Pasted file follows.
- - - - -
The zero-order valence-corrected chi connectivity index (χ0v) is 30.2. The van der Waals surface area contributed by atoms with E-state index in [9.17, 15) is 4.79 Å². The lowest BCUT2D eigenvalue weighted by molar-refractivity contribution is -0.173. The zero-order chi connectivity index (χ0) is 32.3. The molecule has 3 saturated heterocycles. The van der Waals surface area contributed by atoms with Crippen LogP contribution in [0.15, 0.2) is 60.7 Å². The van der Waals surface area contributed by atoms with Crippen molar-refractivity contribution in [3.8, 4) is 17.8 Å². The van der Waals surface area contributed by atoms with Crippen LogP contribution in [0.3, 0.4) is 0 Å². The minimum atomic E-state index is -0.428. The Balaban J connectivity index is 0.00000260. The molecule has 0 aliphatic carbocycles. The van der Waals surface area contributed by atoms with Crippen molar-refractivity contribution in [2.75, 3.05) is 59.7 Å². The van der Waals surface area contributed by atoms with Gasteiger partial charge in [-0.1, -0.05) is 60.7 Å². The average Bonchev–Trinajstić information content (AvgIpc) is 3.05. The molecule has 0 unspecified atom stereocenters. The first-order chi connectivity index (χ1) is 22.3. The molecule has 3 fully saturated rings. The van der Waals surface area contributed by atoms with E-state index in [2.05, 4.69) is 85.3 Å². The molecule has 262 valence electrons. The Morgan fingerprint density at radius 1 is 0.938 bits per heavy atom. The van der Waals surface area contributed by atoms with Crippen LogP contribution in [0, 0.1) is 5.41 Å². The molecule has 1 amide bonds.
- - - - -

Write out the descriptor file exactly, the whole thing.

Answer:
The zero-order valence-corrected chi connectivity index (χ0v) is 30.2. The van der Waals surface area contributed by atoms with E-state index in [9.17, 15) is 4.79 Å². The lowest BCUT2D eigenvalue weighted by molar-refractivity contribution is -0.173. The zero-order chi connectivity index (χ0) is 32.3. The molecule has 3 saturated heterocycles. The van der Waals surface area contributed by atoms with Crippen LogP contribution in [0.15, 0.2) is 60.7 Å². The van der Waals surface area contributed by atoms with Crippen molar-refractivity contribution in [3.8, 4) is 17.8 Å². The van der Waals surface area contributed by atoms with Crippen LogP contribution in [0.3, 0.4) is 0 Å². The minimum atomic E-state index is -0.428. The Balaban J connectivity index is 0.00000260. The molecule has 0 aliphatic carbocycles. The van der Waals surface area contributed by atoms with Crippen molar-refractivity contribution in [2.75, 3.05) is 59.7 Å². The van der Waals surface area contributed by atoms with Gasteiger partial charge in [-0.1, -0.05) is 60.7 Å². The average Bonchev–Trinajstić information content (AvgIpc) is 3.05. The molecule has 0 unspecified atom stereocenters. The first-order chi connectivity index (χ1) is 22.3. The molecule has 3 fully saturated rings. The van der Waals surface area contributed by atoms with E-state index in [2.05, 4.69) is 85.3 Å². The molecule has 262 valence electrons. The Morgan fingerprint density at radius 1 is 0.938 bits per heavy atom. The van der Waals surface area contributed by atoms with Crippen LogP contribution in [0, 0.1) is 5.41 Å². The molecule has 1 amide bonds.